As we know, Jorge Posada officially signed his contract yesterday, and had a little something to say when he did:
“We need a No.1, and I think that’s one of the reasons we’re going after Santana. It is a need in October, no question about it. When you look at the past World Series champions, they were able to have a No.1 throwing at least two games to win the title.”
First off, the claim about past World Series. Josh Beckett, 2007, one game start. Chris Carpenter, 2006, one start. Mark Buehrle, 2005, one start. Curt Schilling, 2004, one start. You have to go all the way back to 2003 to find an ace going twice in the World Series. Now, Posada could have meant twice during the playoffs, in which case my response would be: “Duh!”
Mostly, though, I want him to shut up because we don’t need this shit right now. We know how the media in New York operates. Jorge says his thing, and all the outlets are clamoring for Santana because a player now wants him. There’s a reason, though, why few former players become GMs, and further reason why a good number of them (::cough:: Kenny Williams ::cough::) aren’t all that good at their jobs.
So spare us, Jorge. The Yankees will do what the Yankees need to do to win in 2008. And if that means hanging onto the Big Three, so be it. You know there would be no complaints from us.
Whether they want to pursue this philosophy or not, the Yankees won’t be overspending on bullpen help this year. Two pitchers the Yanks had targeted to some degree — Troy Percival and David Riske — have opted to go elsewhere, and that’s probably a good thing.
According to Buster Olney, Riske, the Brewers and a multi-year contract worth about $4 million per are a good fit. For Riske, his timing couldn’t be better. The Brewers just lost their closer, Riske had a great season and Scott Linebrink and the White Sox just torpedoed the relief market.
So Riske, 31, with decent career numbers, will get a large contract and probably break down at some point. At least, that’s what always happens to the Yanks when they sign relief pitcher to large deals. Strike that one off our list.
Percival, the Yanks’ other target, is heading for a two-year, $8 million payday with the Rays. While the Yanks were willing to pay Percival more to set up for Mariano Rivera, the Rays are offering Percival and his 324 career saves a chance to close. Maybe now the Rays will actually manage to beat the Red Sox once in a while.
I’m not that upset about missing out on either of these players. Riske is probably the safer bet, but he’s getting overpaid. Meanwhile, Percival is just a few years removed from basically retiring from baseball due to inoperable arm problems. After spending 2006 on the bench, he threw 40 innings for the Cardinals in 2007.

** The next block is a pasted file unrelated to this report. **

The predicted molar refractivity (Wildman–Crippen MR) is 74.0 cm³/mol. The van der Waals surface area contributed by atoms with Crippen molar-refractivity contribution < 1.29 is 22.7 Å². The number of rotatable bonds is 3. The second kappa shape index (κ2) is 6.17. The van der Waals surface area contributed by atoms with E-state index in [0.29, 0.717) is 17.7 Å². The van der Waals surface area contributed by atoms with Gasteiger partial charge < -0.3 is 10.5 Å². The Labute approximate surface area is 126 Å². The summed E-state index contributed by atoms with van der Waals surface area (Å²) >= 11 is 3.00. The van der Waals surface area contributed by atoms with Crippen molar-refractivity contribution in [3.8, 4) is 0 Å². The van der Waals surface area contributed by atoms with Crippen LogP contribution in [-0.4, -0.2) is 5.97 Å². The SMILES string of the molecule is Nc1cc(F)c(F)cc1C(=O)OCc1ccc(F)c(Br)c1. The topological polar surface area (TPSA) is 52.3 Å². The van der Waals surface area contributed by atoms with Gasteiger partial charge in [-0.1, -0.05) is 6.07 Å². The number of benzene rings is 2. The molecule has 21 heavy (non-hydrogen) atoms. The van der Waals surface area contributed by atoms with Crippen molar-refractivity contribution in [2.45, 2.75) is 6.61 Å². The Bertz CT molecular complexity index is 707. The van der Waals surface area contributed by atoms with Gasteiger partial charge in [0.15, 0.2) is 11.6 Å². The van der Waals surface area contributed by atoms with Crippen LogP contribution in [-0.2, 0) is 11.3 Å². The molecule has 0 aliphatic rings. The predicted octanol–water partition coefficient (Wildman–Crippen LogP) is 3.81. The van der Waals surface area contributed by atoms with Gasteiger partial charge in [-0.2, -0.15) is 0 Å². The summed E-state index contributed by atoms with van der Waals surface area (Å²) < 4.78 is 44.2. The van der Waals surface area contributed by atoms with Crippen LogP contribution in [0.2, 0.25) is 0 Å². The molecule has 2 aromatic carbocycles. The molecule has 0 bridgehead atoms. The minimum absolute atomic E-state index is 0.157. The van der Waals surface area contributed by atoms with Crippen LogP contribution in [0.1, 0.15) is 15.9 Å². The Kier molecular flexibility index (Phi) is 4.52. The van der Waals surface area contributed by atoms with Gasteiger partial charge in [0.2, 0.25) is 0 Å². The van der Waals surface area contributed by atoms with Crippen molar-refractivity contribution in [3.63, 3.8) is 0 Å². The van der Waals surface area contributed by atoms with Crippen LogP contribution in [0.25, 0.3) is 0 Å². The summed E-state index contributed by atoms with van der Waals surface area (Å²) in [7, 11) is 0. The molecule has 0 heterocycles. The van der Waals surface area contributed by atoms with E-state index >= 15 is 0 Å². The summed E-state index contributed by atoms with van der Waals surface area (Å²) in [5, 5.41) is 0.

But here’s his dirty little secret: Percival, 38 and not getting any younger, pitched on back-to-back days twice all season, and one of those times was for 0.1 innings in a 15-1 blowout. The Yanks already have one headcase reliever who can’t throw on back-to-back days. Why do we need another who’s one slider away from blowing out his arm?
So with these deals, thus ends the Yanks’ half-hearted desires to sign two guys who, like the nationally televised Knicks are getting paid too much. I like this approach almost as much as I like the internal options the Yanks have available. Maybe they’ve finally learned that expensive relief options are just as ineffective as inexpensive options.
I just wanted to get this up on top, but be sure to pick up one of our “Save The Big Three” shirts. They make great holiday gifts for the kids, the dog, grandma, whoever. And perhaps even more importantly, every purchase helps offset the increasingly expensive hosting costs of this fine blogging establishment. So make sure you go here and order a shirt (or twelve) if you haven’t already.
Remember it’s not a shirt, it’s a way of life. · (28) ·
Remember that source I lampooned a bit this morning? Well, now Buster Olney is reporting it, too. He mentions the same players from this morning, only Michael Bowden as a possible replacement for Justin Masterson.
It is also possible, as the rival Yankees and the Red Sox simultaneously engage Minnesota in discussions for Santana, that the Red Sox could go to the brink of a deal in order to push the Yankees to go high in their offer as well, like two competing bidders at an auction. The Yankees, who have been involved in regular conversation with the Twins about Santana this week, may be doing the same thing — trying to push the price high for Boston.